Some of my fellow ScienceBloggers have been hotly debating the role of male science faculty in perpetuating a climate that’s chilly and hostile to women. From one end of the ring, we’ve heard the classic complaint “It’s not my fault, I didn’t do it.” From the other end, we hear: “It is your fault because you’re not doing anything to change it.” And, in the middle, we have a rational and thoughtful referee, pointing out that both writers see things from different perspectives.
I think the question boils down to this:
Are you automatically part of the problem if you’re not part of the solution?
To summarize the three points of view, and simplify things to the extreme (correct me in the comments if I’m way off base), I think Chad and Janet might vote “no” and Zuska, most definitely, “yes.”
Perhaps this problem doesn’t merit a binary answer.
If we use a range between 1 and 10, with 1 being “no” and “10” being “yes,” my vote would fall somewhere between 7 and 8.
I know from experience that it’s not always easy to be part of the solution, nor do we always know the right decision at the right time.
When I was a tenured faculty member and I had a student who was getting sexually harassed during an internship, in a biotech company, by a scientist on our advisory board; the answer was pretty clear. We had her quit and we never allowed a student to work for that gentleman, ever again. I was at least part of the solution.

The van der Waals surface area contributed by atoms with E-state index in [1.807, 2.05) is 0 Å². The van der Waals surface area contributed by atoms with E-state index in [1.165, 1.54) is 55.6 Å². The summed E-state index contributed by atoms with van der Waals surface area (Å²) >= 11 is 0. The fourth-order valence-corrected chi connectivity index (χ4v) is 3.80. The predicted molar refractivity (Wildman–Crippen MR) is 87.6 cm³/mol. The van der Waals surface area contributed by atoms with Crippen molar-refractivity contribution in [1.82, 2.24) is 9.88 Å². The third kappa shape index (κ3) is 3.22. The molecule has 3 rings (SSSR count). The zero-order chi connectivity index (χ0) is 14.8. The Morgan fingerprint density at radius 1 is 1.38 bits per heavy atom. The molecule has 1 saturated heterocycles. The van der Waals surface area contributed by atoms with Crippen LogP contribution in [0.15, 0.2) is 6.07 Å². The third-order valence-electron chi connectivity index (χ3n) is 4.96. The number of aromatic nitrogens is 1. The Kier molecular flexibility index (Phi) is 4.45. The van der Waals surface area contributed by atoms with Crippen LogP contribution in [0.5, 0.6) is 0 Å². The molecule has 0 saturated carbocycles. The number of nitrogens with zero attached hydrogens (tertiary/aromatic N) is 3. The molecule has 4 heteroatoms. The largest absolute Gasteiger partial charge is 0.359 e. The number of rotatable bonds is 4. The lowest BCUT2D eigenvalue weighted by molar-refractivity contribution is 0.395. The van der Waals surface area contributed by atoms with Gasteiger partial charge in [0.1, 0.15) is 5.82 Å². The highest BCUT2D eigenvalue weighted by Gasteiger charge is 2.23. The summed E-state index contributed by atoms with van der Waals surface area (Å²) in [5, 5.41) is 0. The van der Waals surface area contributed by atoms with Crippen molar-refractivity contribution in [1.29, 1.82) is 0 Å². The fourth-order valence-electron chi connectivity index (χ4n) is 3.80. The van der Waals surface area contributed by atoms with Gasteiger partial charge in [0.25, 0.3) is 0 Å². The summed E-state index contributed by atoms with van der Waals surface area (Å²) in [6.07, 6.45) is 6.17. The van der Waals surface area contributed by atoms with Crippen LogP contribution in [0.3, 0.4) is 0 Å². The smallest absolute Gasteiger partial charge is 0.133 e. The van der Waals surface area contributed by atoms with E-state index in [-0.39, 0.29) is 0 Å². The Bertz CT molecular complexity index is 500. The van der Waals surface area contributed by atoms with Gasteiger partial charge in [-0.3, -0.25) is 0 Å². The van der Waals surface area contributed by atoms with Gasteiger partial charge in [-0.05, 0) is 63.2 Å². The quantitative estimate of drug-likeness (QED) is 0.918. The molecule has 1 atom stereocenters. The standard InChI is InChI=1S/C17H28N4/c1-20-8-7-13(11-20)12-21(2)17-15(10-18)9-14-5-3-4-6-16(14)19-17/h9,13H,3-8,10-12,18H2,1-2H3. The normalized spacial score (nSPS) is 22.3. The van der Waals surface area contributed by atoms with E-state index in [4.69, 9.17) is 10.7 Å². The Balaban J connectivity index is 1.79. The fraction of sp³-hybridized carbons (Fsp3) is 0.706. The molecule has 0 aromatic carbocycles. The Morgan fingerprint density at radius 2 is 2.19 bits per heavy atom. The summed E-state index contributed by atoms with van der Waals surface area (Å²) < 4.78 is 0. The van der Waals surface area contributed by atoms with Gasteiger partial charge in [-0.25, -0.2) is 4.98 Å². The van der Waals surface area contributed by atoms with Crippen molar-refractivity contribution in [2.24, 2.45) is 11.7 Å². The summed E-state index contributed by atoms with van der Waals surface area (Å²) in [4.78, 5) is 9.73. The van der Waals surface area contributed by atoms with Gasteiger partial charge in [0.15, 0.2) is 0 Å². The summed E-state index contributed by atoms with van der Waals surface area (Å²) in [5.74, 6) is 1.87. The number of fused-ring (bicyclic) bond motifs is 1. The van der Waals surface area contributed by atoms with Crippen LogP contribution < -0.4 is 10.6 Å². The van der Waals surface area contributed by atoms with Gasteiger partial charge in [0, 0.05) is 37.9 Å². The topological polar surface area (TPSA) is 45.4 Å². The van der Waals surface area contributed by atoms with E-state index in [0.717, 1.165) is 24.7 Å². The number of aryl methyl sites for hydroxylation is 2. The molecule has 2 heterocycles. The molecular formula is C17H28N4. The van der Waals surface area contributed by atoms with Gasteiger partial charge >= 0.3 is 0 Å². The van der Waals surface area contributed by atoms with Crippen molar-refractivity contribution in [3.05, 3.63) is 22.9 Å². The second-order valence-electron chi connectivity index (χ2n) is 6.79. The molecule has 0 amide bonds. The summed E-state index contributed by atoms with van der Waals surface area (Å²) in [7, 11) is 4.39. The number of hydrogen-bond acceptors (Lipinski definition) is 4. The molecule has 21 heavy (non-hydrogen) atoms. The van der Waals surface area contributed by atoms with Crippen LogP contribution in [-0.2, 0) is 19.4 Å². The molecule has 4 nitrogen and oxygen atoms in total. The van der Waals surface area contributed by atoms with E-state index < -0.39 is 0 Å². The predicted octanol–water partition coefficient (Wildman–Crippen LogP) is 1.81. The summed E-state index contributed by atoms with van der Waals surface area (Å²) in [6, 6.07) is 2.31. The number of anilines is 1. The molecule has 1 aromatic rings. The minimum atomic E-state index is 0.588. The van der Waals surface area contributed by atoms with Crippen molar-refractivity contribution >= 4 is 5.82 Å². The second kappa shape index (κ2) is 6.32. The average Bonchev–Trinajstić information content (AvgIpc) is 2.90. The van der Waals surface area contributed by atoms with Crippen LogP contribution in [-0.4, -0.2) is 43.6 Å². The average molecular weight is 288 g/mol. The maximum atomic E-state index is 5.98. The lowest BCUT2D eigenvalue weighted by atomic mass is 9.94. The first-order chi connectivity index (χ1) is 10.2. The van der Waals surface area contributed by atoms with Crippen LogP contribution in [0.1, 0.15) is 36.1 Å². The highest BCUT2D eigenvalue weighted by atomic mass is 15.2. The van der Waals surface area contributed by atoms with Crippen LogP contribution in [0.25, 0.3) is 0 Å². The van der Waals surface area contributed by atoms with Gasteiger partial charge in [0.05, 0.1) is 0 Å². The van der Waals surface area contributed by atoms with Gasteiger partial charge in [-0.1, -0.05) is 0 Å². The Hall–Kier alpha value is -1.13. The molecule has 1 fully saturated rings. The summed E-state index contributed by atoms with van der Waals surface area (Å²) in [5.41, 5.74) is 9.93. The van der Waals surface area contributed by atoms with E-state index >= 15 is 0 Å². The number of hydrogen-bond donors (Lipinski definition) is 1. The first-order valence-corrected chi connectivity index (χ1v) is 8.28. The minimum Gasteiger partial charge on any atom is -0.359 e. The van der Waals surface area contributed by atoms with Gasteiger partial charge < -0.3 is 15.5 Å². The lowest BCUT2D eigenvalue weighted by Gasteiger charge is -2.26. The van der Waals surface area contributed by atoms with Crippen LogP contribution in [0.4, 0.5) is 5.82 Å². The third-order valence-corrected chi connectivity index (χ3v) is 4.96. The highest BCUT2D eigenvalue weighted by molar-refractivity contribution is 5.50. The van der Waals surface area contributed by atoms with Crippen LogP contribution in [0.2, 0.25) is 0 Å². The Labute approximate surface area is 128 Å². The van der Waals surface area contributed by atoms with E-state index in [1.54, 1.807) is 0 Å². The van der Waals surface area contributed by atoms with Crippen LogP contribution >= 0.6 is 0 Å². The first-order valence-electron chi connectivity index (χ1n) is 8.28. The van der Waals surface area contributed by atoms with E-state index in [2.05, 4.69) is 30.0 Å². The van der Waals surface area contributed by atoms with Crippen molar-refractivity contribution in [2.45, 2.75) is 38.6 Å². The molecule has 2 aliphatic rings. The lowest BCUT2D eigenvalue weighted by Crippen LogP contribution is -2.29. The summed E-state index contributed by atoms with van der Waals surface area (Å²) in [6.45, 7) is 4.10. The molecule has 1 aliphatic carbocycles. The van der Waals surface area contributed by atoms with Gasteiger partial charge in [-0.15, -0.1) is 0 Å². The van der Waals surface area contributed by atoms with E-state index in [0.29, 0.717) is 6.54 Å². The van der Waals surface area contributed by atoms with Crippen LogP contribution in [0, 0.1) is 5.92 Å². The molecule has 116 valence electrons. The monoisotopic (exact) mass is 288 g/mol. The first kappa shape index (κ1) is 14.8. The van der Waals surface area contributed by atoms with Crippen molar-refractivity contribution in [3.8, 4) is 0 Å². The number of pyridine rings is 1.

When a female colleague of mine was denied tenure, and the head of tenure committee, who had been asking her out six months before (without success), took extraordinary measures to make sure that she was denied tenure, I did nothing, even though I knew that he had asked her out. Was I part of the problem? It wasn’t my fault, after all. And, by the time that I heard that she had been denied tenure, she had already turned in her resignation. I thought it was too late to talk to the dean and tell her (the Dean) what I knew. No, I didn’t create the problem, but writing a letter or speaking out (then) seemed like a waste of time. In retrospect, I think now that I should have tried to be part of the solution. I should have written a letter, just in case that instructor did something again.
Consequently, my perspective is a bit kinder than Zuska’s, because I only learned the answer to that question through experience and time. I think it’s up to those of us, who do know some of the steps that can be taken, to help educate the Chads of the world and show them how they can become part of the solution.
I’m not sure that we can change society, but I’m sure we can change ignorance.
technorati tags: women in science